I also really enjoyed my ArcBlast on trail, it was the pack I finally settled on after going through a ULA and an Osprey… all while on trail… yikes. I wanted the ArcBlast from the begining but wasn’t sure because of the cost. If I had just started with the Arc Blast, I ultimately would have saved myself some money! Hind sight is 20/20 though. I still do enjoy my ULA pack, I just couldn’t ever get the load to really transfer properly from the shoulder straps to the hip belt… might have been a sizing issue honestly.

    Also loved loved loved our Triplex tent from Zpacks. They make great gear, and better yet, they stand by it when something goes wrong. Good stuff!

  • Pando : Mar 16th

    I’m not one to kill the buzz of anyone’s choices (HYOH, right?), but I’ve just had a lot of hesitation pulling the trigger on the Zpacks packs for 2 main reasons…and you mentioned them both. 1) that hip belt just doesn’t look comfortable being that thin (certainly subjective) and 2) The stories, like yours, I hear of the bar coming out of the slot which renders the arc nonexistent. Doesn’t the website even display how to tie a knot to help prevent that from happening? That doesn’t bode well to me.

    The price is high, yes. But I could deal with that if there was a nice padded belt and maybe a system where I didn’t have to create that arc. I ended up going with the GG Mariposa and it’s not without faults either including the fact it is just hideous-looking in my eyes lol But I was previously using an Osprey Atmos AG 65 which I adored for its comfort and durability (I never felt like I was carrying heavy loads even at 35lbs). But I also abhored its 4lb 6oz base weight.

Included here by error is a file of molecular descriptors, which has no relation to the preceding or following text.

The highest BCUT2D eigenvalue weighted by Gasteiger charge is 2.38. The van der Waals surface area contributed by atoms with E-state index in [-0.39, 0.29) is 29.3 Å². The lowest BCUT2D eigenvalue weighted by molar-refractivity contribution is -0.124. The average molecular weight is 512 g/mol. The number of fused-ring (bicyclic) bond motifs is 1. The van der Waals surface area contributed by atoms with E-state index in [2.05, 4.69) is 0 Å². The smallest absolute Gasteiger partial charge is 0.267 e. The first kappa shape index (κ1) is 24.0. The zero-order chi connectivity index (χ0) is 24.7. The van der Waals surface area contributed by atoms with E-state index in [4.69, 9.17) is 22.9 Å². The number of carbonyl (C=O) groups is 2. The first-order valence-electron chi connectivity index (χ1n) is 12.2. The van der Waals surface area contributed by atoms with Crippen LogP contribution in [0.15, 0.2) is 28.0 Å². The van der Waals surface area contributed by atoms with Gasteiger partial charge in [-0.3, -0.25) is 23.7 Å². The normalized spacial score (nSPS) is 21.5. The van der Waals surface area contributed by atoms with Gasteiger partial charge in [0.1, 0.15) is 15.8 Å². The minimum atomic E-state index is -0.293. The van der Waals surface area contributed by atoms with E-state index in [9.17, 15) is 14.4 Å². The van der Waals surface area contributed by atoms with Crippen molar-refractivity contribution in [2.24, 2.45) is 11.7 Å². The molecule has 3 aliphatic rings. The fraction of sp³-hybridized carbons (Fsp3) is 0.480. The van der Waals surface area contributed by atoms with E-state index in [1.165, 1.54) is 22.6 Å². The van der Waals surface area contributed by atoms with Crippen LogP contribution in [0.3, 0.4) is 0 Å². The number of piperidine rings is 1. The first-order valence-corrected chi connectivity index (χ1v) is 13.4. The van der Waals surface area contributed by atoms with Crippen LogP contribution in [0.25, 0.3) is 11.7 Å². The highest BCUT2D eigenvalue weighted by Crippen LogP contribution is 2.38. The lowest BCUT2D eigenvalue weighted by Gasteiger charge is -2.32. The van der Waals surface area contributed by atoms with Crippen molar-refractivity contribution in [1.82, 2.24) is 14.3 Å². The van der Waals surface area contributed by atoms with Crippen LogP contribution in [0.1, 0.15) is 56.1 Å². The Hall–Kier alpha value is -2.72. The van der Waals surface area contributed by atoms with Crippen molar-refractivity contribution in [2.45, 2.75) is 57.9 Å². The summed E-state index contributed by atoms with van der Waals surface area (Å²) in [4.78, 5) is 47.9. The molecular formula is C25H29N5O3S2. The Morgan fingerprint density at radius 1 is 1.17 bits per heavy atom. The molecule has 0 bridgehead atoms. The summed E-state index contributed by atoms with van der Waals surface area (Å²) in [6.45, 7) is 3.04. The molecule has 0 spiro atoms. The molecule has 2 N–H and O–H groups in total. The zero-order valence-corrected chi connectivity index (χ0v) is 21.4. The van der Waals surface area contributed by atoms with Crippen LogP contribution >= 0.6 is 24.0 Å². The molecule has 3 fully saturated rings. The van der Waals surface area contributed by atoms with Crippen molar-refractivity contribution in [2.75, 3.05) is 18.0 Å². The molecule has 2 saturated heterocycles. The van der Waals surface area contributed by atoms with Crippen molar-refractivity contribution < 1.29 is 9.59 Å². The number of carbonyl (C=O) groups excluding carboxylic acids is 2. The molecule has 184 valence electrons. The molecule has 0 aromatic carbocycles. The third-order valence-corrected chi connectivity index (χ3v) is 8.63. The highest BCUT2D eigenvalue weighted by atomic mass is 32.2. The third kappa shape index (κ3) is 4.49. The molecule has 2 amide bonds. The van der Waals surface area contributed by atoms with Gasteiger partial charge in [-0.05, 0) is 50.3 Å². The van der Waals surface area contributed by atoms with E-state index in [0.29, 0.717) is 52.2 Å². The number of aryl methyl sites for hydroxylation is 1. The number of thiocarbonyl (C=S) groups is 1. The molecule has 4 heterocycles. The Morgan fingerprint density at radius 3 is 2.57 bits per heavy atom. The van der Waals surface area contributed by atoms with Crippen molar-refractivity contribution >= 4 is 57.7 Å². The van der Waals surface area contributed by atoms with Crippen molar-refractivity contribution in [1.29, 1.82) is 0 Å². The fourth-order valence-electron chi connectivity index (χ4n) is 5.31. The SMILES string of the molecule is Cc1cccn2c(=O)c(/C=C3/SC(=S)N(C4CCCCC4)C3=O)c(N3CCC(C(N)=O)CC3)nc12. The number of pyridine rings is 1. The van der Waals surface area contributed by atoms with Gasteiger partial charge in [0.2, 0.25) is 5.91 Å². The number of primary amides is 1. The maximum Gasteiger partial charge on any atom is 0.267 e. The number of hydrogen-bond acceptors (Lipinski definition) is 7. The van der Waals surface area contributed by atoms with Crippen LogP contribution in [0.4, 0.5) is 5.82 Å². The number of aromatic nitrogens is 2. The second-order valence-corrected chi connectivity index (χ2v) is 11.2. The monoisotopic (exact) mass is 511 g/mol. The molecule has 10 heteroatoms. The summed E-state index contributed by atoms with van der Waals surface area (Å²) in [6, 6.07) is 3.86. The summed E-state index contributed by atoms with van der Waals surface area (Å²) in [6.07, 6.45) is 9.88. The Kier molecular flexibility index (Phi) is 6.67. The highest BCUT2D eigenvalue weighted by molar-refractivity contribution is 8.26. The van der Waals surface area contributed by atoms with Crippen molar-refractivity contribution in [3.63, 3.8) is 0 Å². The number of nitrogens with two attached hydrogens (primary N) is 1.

Excellent review though and of course my view comes from an less experienced person in the UL community.

  • Tanya : Jul 10th

    I take issue with the review in a few places: the main problem for me is durability. It lasted three years of moderate hiking but most certainly is not the only pack I’ll ever need to buy as stated here. I need a new one for the PCT. It is now shredding white fibre internally and four holes have appeared in the bottom. I can fix them but the zpacks is clearly done. In addition, while quite comfortable to carry at 27 Ibs of weight, it’s painful on the hips over 30Ib. With the big water carries on the PCT of 14Ib, I can’t see how my 11Ib base weight can work when food is factored in. The pack is also a bit fussy with arcing quite difficult and things like pole holders tending to fall off. I really enjoyed the waterproofness and the lightness though, but the durability issue is a killer.

  • Swathhiker : Oct 10th

    I am looking at the Robic version, which is far more durable than cuben fiber, but it is so much more expensive with the pockets and necessary dodads than my ULA Circuit that already has everything built it, (and which is awesome and carries weight well), although the Circuit is, with the matching additions on the zPack about 12 ounces heavier, probably much of it padding that allows the carry of extra weight. That leaves me with really a “summer pack” and a “winter pack” but the zPacks are way too expensive for that sort of thing.